Pulling the plug on the JCPOA could raise diplomatic difficulties elsewhere as well. For example, Turkey is concerned about the notion that a new U.S. administration can quickly scrap a major deal reached by its predecessor. Such reversals could lead allies and adversaries alike to question America's seriousness about adhering to agreements. For now, though, Trump still has relatively good relations with President Recep Tayyip Erdogan, which could mitigate concerns in Ankara as the next JCPOA deadline approaches.
Although President Trump will likely pull out of the JCPOA next month, the deal seemed headed toward early collapse or renegotiation in the coming years anyway, for a number of reasons. First, the agreement allows Iran to develop an industrial-scale nuclear capacity when certain restrictions expire over the next decade and a half. The international community is unlikely to accept the prospect of Iran once again reaching the threshold of nuclear weapons, so it would presumably seek to revise the "sunset clauses" well before their originally negotiated due date.
Second, Washington and Tehran continue to disagree over the permissibility of sanctions. Iran believes that the JCPOA prohibits the United States from imposing any such restrictions, while U.S. officials argue that they can still sanction the regime on non-nuclear issues such as human rights abuses, terrorism, and potential involvement in Syrian chemical weapons attacks. So even if the president renews the legislative waivers on nuclear sanctions next month, the JCPOA could still fall apart if heavy non-nuclear sanctions are issued against Iran's Central Bank or its oil exports, since Tehran may see them as violations.
Third, the deal stipulated that inspectors would have "anytime, anywhere" access to suspicious Iranian sites. Yet the parties never reached consensus on this provision, with Iran arguing that certain sites remain off-limits and preventing the International Atomic Energy Agency from fully enforcing inspections. This state of affairs is hardly sustainable in the long term.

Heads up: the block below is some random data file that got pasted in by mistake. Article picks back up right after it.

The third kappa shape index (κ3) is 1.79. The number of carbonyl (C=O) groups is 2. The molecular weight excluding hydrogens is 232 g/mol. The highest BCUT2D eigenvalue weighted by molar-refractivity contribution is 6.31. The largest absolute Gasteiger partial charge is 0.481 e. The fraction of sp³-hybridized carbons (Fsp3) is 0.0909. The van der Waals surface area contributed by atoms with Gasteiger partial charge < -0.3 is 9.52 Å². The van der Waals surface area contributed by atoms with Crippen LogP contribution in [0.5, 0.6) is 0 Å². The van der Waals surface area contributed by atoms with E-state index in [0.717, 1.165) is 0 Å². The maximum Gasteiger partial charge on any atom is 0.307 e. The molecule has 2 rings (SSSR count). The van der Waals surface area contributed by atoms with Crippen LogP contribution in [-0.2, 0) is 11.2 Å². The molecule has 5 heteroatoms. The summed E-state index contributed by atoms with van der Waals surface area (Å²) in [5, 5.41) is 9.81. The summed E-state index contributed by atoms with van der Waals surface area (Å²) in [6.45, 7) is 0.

Ultimately, Trump can either find a way to resolve these issues or pull out of the agreement. He has not created the European diplomatic consensus needed to renegotiate the deal, though some EU officials have signaled a willingness to accept certain sanctions given Iran's regional activities and resistance to inspections. During the original JCPOA negotiations, France was actually the most hawkish supporter of sanctions, but the Europeans have since prioritized their commercial interests above other considerations. In the end, though, this may work in Washington's favor—the power of the dollar ensures that Europe will not risk its business with the United States just to further trade with Iran, where the economy appears to be on the brink, the main currency has depreciated by 50 percent, and public protests continue.
At this point, U.S. officials should be focused on reaching an understanding with the Europeans on how to raise the price on Iran when it inevitably ramps up its destabilizing activities in the region. The EU3 will not renegotiate or withdraw from the deal, but they are open to addressing the administration's concerns.
On sunset clauses, they would be willing to make a statement outlining expectations about Iran's future nuclear activities even if they refuse to alter the JCPOA's original provisions. Regarding Tehran's missile program and regional adventurism, they are willing to impose sanctions. European governments have adopted new positions since the United States created leverage, so Washington should use that leverage rather than simply walking away from the deal.
The real concerns about Iran's nuclear capabilities in 2025-2030 should also steer the administration away from withdrawing. The main U.S. objective is to pressure Tehran, but walking away from the JCPOA would only shift the pressure onto Washington. To avoid that scenario, the United States must develop a strategy toward Iran, and pair it with a clear strategy toward Syria. If the administration does not wish to take direct action against Tehran's foreign military activities, it should at least provide Israel with the capability to target any Iranian-linked nuclear infrastructure in Syria. Although it would be difficult for the president to delay his anti-JCPOA pledge indefinitely, he should keep in mind that now is a particularly good time to use the deal as leverage against a regime that faces ample economic and political challenges at home.